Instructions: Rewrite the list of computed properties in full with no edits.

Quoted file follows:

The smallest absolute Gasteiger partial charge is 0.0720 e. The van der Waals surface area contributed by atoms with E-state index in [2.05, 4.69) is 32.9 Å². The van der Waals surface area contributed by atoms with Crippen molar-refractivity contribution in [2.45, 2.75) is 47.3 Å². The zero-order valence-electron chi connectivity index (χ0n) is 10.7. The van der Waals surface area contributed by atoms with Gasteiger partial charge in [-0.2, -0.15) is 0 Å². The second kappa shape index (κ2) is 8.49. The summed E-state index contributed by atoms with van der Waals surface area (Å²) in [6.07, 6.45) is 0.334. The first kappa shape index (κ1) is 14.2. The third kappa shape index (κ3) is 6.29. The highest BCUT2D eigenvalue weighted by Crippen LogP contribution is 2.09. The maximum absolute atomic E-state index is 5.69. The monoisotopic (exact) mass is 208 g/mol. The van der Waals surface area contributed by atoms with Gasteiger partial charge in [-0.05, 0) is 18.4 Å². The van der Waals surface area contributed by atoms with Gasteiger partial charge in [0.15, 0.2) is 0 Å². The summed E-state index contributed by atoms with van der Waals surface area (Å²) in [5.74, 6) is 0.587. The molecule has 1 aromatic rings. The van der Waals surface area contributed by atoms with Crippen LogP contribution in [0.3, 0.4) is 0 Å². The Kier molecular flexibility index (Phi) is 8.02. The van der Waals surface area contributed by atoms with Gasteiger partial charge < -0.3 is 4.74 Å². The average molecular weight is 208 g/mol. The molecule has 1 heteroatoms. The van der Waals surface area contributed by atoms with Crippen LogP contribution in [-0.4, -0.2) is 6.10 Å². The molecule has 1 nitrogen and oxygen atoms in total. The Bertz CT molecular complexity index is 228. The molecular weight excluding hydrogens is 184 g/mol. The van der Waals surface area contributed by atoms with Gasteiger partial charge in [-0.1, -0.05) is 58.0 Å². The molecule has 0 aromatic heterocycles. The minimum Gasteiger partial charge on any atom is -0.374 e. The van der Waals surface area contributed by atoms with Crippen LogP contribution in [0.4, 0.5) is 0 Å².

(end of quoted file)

The smallest absolute Gasteiger partial charge is 0.0720 e. The van der Waals surface area contributed by atoms with E-state index in [2.05, 4.69) is 32.9 Å². The van der Waals surface area contributed by atoms with Crippen molar-refractivity contribution in [2.45, 2.75) is 47.3 Å². The zero-order valence-electron chi connectivity index (χ0n) is 10.7. The van der Waals surface area contributed by atoms with Gasteiger partial charge in [-0.2, -0.15) is 0 Å². The second kappa shape index (κ2) is 8.49. The summed E-state index contributed by atoms with van der Waals surface area (Å²) in [6.07, 6.45) is 0.334. The first kappa shape index (κ1) is 14.2. The third kappa shape index (κ3) is 6.29. The highest BCUT2D eigenvalue weighted by Crippen LogP contribution is 2.09. The maximum absolute atomic E-state index is 5.69. The monoisotopic (exact) mass is 208 g/mol. The van der Waals surface area contributed by atoms with Gasteiger partial charge in [-0.05, 0) is 18.4 Å². The van der Waals surface area contributed by atoms with Gasteiger partial charge in [0.15, 0.2) is 0 Å². The summed E-state index contributed by atoms with van der Waals surface area (Å²) in [5.74, 6) is 0.587. The molecule has 1 aromatic rings. The van der Waals surface area contributed by atoms with Crippen LogP contribution in [0.3, 0.4) is 0 Å². The Kier molecular flexibility index (Phi) is 8.02. The van der Waals surface area contributed by atoms with Gasteiger partial charge < -0.3 is 4.74 Å². The average molecular weight is 208 g/mol. The molecule has 1 heteroatoms. The van der Waals surface area contributed by atoms with Crippen LogP contribution in [-0.4, -0.2) is 6.10 Å². The molecule has 1 nitrogen and oxygen atoms in total. The Bertz CT molecular complexity index is 228. The molecular weight excluding hydrogens is 184 g/mol. The van der Waals surface area contributed by atoms with Gasteiger partial charge in [-0.1, -0.05) is 58.0 Å². The molecule has 0 aromatic heterocycles. The minimum Gasteiger partial charge on any atom is -0.374 e. The van der Waals surface area contributed by atoms with Crippen LogP contribution in [0.4, 0.5) is 0 Å².